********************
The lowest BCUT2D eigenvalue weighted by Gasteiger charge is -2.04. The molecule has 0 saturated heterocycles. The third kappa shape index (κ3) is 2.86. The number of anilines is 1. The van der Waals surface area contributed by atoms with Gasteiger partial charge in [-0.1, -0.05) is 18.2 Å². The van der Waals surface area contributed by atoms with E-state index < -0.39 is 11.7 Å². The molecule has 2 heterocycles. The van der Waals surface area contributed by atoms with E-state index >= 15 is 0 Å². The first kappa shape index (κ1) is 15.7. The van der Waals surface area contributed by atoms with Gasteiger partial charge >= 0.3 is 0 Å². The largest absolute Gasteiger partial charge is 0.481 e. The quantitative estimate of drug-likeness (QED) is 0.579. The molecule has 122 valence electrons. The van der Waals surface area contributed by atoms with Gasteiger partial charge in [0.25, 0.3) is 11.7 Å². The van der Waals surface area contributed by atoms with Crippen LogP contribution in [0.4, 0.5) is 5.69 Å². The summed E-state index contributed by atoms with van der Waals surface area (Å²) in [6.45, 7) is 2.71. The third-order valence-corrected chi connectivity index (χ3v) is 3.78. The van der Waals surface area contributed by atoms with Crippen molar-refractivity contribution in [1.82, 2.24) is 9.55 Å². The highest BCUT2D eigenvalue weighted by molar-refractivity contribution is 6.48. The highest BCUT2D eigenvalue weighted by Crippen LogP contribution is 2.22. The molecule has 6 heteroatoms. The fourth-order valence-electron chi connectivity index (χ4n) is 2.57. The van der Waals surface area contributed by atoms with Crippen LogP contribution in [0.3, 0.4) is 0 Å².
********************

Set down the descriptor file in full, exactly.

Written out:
The lowest BCUT2D eigenvalue weighted by Gasteiger charge is -2.04. The molecule has 0 saturated heterocycles. The third kappa shape index (κ3) is 2.86. The number of anilines is 1. The van der Waals surface area contributed by atoms with Gasteiger partial charge in [-0.1, -0.05) is 18.2 Å². The van der Waals surface area contributed by atoms with E-state index < -0.39 is 11.7 Å². The molecule has 2 heterocycles. The van der Waals surface area contributed by atoms with E-state index >= 15 is 0 Å². The first kappa shape index (κ1) is 15.7. The van der Waals surface area contributed by atoms with Gasteiger partial charge >= 0.3 is 0 Å². The largest absolute Gasteiger partial charge is 0.481 e. The quantitative estimate of drug-likeness (QED) is 0.579. The molecule has 122 valence electrons. The van der Waals surface area contributed by atoms with Gasteiger partial charge in [0.25, 0.3) is 11.7 Å². The van der Waals surface area contributed by atoms with Crippen LogP contribution in [0.4, 0.5) is 5.69 Å². The summed E-state index contributed by atoms with van der Waals surface area (Å²) in [6.45, 7) is 2.71. The third-order valence-corrected chi connectivity index (χ3v) is 3.78. The van der Waals surface area contributed by atoms with Crippen molar-refractivity contribution in [1.82, 2.24) is 9.55 Å². The highest BCUT2D eigenvalue weighted by molar-refractivity contribution is 6.48. The highest BCUT2D eigenvalue weighted by Crippen LogP contribution is 2.22. The molecule has 6 heteroatoms. The fourth-order valence-electron chi connectivity index (χ4n) is 2.57. The van der Waals surface area contributed by atoms with Crippen LogP contribution in [0.3, 0.4) is 0 Å².